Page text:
We can, in fact, already see that policy-meets-reality clash. Biden’s op-ed promises resistance to Putin’s aggression, including against Ukraine. But the Biden administration has struggled to find a way to contend with Putin’s Nord Stream 2 gas pipeline project from Russia to Germany that, as Putin just threatened, will give him the ability to cut off gas supplies to Ukraine unless it shows greater deference to him. The Biden administration has announced that it seeks greater predictability and stability in relations with Russia. But in recent weeks Russia-based hackers have attacked US infrastructure (the critical Colonial Pipeline and the JBS meat-packing plant) and Russian intelligence services reportedly hacked into a USAID account to carry out a phishing attack; and this is after the Biden administration imposed sanctions following the SolarWinds hack by Russian intelligence. Putin seems to place little value on predictability and stability in relations with the United States.
Biden’s op-ed calls on the United States and European Union to focus on “ensuring that market democracies, not China or anyone else, write the twenty-first-century rules around trade and technology.” That’s laudable, and the ex-National Security Council staffer in me recognizes the temptation to “ensure” some outcome. But history warns us that policymakers can’t ensure much of anything. The effort to rally Europe to strengthen rules and norms that limit the reach of Russian corruption and disinformation, or China’s exploitation of the international trading system, will run up against long-standing differences between the United States and Europe over trade, technology, and taxes.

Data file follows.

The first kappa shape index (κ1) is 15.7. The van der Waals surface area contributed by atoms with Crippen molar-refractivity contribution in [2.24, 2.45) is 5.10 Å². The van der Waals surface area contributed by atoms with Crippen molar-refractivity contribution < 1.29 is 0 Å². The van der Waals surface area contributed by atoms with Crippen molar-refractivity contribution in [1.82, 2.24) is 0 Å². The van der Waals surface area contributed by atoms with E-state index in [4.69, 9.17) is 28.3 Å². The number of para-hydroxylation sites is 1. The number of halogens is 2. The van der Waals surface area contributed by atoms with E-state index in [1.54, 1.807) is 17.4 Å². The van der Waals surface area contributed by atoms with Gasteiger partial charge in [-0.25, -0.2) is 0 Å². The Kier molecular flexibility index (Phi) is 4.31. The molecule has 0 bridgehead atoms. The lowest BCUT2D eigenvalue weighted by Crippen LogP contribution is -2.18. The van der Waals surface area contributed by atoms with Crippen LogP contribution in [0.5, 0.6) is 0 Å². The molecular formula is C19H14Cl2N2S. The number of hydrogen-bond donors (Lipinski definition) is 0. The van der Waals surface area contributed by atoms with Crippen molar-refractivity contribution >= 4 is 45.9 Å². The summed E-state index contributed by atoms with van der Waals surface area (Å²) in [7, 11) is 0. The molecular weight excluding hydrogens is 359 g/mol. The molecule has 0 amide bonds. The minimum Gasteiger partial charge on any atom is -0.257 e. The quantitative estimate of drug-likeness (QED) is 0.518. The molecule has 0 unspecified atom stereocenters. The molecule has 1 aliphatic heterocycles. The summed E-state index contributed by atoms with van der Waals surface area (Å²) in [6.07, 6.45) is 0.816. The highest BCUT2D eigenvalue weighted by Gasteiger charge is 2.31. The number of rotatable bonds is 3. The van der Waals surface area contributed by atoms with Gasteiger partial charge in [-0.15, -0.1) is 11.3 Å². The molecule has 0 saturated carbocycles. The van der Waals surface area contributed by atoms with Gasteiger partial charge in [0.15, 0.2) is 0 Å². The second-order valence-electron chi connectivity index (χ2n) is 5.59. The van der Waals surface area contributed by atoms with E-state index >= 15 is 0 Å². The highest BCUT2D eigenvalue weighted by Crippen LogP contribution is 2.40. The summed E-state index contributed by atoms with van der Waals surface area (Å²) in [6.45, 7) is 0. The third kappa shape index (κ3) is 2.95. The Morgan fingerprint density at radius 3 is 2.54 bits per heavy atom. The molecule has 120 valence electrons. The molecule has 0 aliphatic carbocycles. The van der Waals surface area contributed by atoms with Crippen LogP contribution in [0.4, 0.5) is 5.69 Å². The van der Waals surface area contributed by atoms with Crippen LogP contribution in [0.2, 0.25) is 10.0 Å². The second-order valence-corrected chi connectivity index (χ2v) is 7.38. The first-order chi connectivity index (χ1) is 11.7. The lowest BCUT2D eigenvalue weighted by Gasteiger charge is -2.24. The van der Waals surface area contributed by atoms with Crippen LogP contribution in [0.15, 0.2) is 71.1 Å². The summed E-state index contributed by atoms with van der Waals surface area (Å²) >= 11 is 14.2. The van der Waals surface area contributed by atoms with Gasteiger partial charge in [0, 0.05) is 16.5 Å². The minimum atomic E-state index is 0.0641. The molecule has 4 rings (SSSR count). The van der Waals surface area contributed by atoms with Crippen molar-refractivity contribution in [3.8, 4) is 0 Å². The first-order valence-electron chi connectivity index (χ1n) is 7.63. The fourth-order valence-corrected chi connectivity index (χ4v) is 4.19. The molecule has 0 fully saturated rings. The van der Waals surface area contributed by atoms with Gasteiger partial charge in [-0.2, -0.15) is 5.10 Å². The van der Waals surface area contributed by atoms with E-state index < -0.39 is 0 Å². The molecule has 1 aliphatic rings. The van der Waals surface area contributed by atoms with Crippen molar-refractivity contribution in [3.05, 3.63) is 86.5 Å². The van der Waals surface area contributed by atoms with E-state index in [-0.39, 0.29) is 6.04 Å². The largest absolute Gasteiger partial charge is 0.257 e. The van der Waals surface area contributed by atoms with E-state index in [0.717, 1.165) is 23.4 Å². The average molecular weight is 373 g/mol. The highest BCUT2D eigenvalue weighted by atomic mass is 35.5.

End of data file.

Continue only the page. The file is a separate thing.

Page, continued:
Then there are those across the US political spectrum who may recoil from Biden’s expansive vision. The United States, so their argument goes, should pull back from its global engagements, limit its ambitions, and focus on problems at home. They contend that a divided nation with its own democracy in question has no business talking about democracy in the rest of the world, which would amount to mere cant or nostalgia for a lost era.